Russia, G7 and International Organizations: Where is the Red Line?

August 22, 2019
Talk about Russia's return to G7 continues a dangerous trend started by Russia's return to PACE. So, we ask: where is the red line?
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When, in 2017 and 2018, Russia repeatedly attempted to return to the Parliamentary Assembly of the Council of Europe (PACE) without fulfilling its conditions, UkraineWorld and many other Ukrainian experts and diplomats said this would be a mistake.

When Russia did come back to PACE by changing the organization's rules (instead of changing itself in accordance with PACE rules) we argued why it was not only a mistake, but a disaster for the architecture of democratic institutions in Europe. We also warned about the risk of a spillover effect: if PACE fails to resist Russia's blackmail, there is no guarantee that G7, the EU or US will resist. 

Now, when US President Trump said that he would support Russia's return to G7 (or G8, in that sense), and when the media reported that Russia is trying to "trade off" its return for the release of illegally detained Ukrainian sailors, our warning becomes a prophecy.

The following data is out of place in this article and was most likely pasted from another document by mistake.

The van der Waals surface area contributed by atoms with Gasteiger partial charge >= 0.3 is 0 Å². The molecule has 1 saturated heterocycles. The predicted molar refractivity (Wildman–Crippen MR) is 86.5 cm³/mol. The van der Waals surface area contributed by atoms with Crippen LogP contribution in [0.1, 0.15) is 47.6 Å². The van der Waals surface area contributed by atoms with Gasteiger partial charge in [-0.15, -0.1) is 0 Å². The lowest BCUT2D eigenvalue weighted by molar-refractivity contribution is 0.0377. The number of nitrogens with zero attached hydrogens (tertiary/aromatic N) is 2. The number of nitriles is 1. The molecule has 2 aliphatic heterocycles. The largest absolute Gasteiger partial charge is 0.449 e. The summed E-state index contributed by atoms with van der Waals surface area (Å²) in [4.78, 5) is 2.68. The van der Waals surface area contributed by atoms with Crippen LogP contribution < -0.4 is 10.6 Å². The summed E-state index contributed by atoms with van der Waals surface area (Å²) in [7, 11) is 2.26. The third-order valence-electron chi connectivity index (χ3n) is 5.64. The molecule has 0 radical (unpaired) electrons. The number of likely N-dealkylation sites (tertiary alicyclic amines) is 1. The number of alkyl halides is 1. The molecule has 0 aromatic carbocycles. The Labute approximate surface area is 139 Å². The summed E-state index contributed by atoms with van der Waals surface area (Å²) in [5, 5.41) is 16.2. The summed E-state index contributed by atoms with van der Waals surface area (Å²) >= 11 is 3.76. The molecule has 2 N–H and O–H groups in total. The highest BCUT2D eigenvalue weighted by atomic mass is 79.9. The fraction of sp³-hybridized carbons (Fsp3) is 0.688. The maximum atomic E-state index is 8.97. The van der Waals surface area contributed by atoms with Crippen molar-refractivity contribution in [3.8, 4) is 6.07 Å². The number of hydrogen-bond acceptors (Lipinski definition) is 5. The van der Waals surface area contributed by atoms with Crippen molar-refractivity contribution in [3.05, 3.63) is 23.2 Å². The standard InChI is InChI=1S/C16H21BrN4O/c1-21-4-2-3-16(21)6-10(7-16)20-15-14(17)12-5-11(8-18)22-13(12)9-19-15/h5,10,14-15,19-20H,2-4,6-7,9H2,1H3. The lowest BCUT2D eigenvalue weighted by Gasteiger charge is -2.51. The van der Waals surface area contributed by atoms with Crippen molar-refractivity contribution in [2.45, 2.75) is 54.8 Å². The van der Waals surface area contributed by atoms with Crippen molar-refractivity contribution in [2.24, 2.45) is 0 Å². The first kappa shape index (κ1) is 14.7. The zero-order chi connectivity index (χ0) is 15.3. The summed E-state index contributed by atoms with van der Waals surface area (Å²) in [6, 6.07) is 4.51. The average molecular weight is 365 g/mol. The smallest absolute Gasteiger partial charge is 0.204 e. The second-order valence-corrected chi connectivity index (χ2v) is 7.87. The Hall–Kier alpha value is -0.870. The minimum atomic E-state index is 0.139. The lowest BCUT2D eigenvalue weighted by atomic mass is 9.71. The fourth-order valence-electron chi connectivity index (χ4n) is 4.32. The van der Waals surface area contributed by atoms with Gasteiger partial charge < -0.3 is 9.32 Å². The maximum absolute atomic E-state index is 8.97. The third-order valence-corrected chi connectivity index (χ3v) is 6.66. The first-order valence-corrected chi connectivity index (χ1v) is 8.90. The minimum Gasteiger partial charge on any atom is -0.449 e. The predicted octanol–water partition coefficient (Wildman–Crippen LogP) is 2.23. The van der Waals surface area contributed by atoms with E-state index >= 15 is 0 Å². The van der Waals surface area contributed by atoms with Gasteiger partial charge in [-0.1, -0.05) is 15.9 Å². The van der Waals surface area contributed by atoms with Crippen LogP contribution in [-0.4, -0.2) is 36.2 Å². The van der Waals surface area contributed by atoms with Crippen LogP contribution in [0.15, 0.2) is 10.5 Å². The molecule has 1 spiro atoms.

During the PACE story, our arguments were often met with skepticism outside Ukraine. Some analysts said that PACE, G7, EU and US sanctions were merely different tracks. If the Council of Europe steps back, it does not mean that the EU will step back and lift sanctions from Russia, for example.

We replied that what is perceived as "different tracks" in the West can be part of the same story.

What is perceived as "different tracks" in the West can be part of the same story

There probably is no direct link between changing PACE rules for Russia's benefit and the lifting of  EU sanctions against Russia. But PACE has created a precedent: if the making of concessions to Moscow is possible at its level, why won't this be possible at other levels too? Russia's return to PACE will, sooner or later, unlock its triumphal return to other platforms, including G7, or the gradual lifting of EU and US sanctions. Legal arguments that sanctions are clearly linked to implementation of the Minsk agreements become extremely naive: PACE has also stated in its resolutions that restrictive measures against the Russian delegation will be lifted only if Russia fulfills the conditions set by PACE, including "reversal" of the annexation of Crimea. Russia did nothing to do this, but it still came back. Why can't it happen on other platforms too?

Our question to the international community is, therefore, a simple one: where is the Red Line?

Where is the Red Line?

Where is this point from which this "retreat" before Russian blackmail will stop?

If there is no Red Line, then international sanctions that were introduced as a result of Russia's aggression against Ukraine turn into a house of cards, and "détente" in relations with Moscow, actually means political and axiological capitulation.

Volodymyr Yermolenko
Editor in Chief at